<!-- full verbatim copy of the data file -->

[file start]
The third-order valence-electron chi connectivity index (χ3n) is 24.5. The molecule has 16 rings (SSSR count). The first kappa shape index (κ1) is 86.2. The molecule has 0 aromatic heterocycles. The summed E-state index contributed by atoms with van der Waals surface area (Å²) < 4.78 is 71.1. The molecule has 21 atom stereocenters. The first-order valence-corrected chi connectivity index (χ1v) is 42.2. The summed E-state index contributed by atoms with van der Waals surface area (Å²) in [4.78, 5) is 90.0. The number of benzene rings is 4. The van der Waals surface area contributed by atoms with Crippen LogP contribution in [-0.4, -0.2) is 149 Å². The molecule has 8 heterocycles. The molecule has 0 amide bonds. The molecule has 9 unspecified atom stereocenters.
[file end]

The third-order valence-electron chi connectivity index (χ3n) is 24.5. The molecule has 16 rings (SSSR count). The first kappa shape index (κ1) is 86.2. The molecule has 0 aromatic heterocycles. The summed E-state index contributed by atoms with van der Waals surface area (Å²) < 4.78 is 71.1. The molecule has 21 atom stereocenters. The first-order valence-corrected chi connectivity index (χ1v) is 42.2. The summed E-state index contributed by atoms with van der Waals surface area (Å²) in [4.78, 5) is 90.0. The number of benzene rings is 4. The van der Waals surface area contributed by atoms with Crippen LogP contribution in [-0.4, -0.2) is 149 Å². The molecule has 8 heterocycles. The molecule has 0 amide bonds. The molecule has 9 unspecified atom stereocenters.